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J Neurosci. 2017 Nov 22;37(47):11505-11516. doi: 10.1523/JNEUROSCI.1007-17.2017. Epub 2017 Oct 23.

The Right Temporoparietal Junction Supports Speech Tracking During Selective Listening: Evidence from Concurrent EEG-fMRI.

Author information

1
Montreal Neurological Institute, Cognitive Neuroscience Unit, McGill University, Montreal, Quebec H3A 2B4, Canada, sebastian.puschmann@mail.mcgill.ca.
2
Biological Psychology Laboratory, Department of Psychology, European Medical School, Carl von Ossietzky Universität, 26111 Oldenburg, Germany.
3
Cluster of Excellence Hearing4All, 26111 Oldenburg, Germany.
4
Institute of Neuroscience and Medicine, Cognitive Neuroscience (INM-3), Jülich Research Center, 52425 Jülich, Germany, and.
5
Neuropsychology Lab, Department of Psychology, European Medical School, Carl von Ossietzky Universität, 26111 Oldenburg, Germany.

Abstract

Listening selectively to one out of several competing speakers in a "cocktail party" situation is a highly demanding task. It relies on a widespread cortical network, including auditory sensory, but also frontal and parietal brain regions involved in controlling auditory attention. Previous work has shown that, during selective listening, ongoing neural activity in auditory sensory areas is dominated by the attended speech stream, whereas competing input is suppressed. The relationship between these attentional modulations in the sensory tracking of the attended speech stream and frontoparietal activity during selective listening is, however, not understood. We studied this question in young, healthy human participants (both sexes) using concurrent EEG-fMRI and a sustained selective listening task, in which one out of two competing speech streams had to be attended selectively. An EEG-based speech envelope reconstruction method was applied to assess the strength of the cortical tracking of the to-be-attended and the to-be-ignored stream during selective listening. Our results show that individual speech envelope reconstruction accuracies obtained for the to-be-attended speech stream were positively correlated with the amplitude of sustained BOLD responses in the right temporoparietal junction, a core region of the ventral attention network. This brain region further showed task-related functional connectivity to secondary auditory cortex and regions of the frontoparietal attention network, including the intraparietal sulcus and the inferior frontal gyrus. This suggests that the right temporoparietal junction is involved in controlling attention during selective listening, allowing for a better cortical tracking of the attended speech stream.SIGNIFICANCE STATEMENT Listening selectively to one out of several simultaneously talking speakers in a "cocktail party" situation is a highly demanding task. It activates a widespread network of auditory sensory and hierarchically higher frontoparietal brain regions. However, how these different processing levels interact during selective listening is not understood. Here, we investigated this question using fMRI and concurrently acquired scalp EEG. We found that activation levels in the right temporoparietal junction correlate with the sensory representation of a selectively attended speech stream. In addition, this region showed significant functional connectivity to both auditory sensory and other frontoparietal brain areas during selective listening. This suggests that the right temporoparietal junction contributes to controlling selective auditory attention in "cocktail party" situations.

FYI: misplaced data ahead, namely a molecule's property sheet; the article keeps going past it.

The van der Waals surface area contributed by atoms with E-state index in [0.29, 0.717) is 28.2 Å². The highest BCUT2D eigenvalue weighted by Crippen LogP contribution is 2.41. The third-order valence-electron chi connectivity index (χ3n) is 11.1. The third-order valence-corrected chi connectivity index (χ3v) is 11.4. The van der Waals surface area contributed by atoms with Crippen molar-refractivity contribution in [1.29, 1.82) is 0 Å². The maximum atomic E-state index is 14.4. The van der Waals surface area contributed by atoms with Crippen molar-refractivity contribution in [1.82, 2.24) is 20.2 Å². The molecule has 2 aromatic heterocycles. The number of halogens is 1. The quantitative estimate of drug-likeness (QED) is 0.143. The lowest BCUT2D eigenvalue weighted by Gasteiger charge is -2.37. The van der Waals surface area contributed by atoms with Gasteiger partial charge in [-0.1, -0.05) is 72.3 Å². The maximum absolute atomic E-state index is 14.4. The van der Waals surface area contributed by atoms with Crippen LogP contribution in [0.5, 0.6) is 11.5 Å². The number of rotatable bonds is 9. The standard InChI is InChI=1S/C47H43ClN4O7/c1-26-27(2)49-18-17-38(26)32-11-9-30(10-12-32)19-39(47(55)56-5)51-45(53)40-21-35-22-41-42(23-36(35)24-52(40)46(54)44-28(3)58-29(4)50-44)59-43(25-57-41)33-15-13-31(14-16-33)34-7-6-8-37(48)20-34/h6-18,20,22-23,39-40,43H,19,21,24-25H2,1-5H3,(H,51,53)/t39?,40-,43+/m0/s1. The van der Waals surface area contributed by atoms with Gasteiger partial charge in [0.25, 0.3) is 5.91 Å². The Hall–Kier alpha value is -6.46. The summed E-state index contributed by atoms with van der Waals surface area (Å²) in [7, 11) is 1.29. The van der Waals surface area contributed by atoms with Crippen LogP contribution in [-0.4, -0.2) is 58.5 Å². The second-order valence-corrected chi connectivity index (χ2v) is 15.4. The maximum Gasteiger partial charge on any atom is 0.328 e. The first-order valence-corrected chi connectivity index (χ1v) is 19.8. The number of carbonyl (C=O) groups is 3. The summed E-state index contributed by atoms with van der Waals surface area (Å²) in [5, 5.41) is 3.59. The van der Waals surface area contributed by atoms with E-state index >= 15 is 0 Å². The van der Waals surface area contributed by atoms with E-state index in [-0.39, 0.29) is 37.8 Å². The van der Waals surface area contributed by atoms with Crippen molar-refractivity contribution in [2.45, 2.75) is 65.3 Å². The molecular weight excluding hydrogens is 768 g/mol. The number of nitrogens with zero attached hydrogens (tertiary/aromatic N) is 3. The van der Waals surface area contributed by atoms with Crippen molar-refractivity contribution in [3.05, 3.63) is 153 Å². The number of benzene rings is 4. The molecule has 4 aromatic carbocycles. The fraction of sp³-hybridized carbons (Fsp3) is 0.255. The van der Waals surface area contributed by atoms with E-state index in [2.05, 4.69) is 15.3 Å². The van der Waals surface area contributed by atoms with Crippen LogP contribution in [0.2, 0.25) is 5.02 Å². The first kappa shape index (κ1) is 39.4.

KEYWORDS:

attention; auditory perception; cognition; electroencephalography; functional magnetic resonance imaging; multimodal imaging

PMID:
29061698
PMCID:
PMC6596752
DOI:
10.1523/JNEUROSCI.1007-17.2017
[Indexed for MEDLINE]
Free PMC Article

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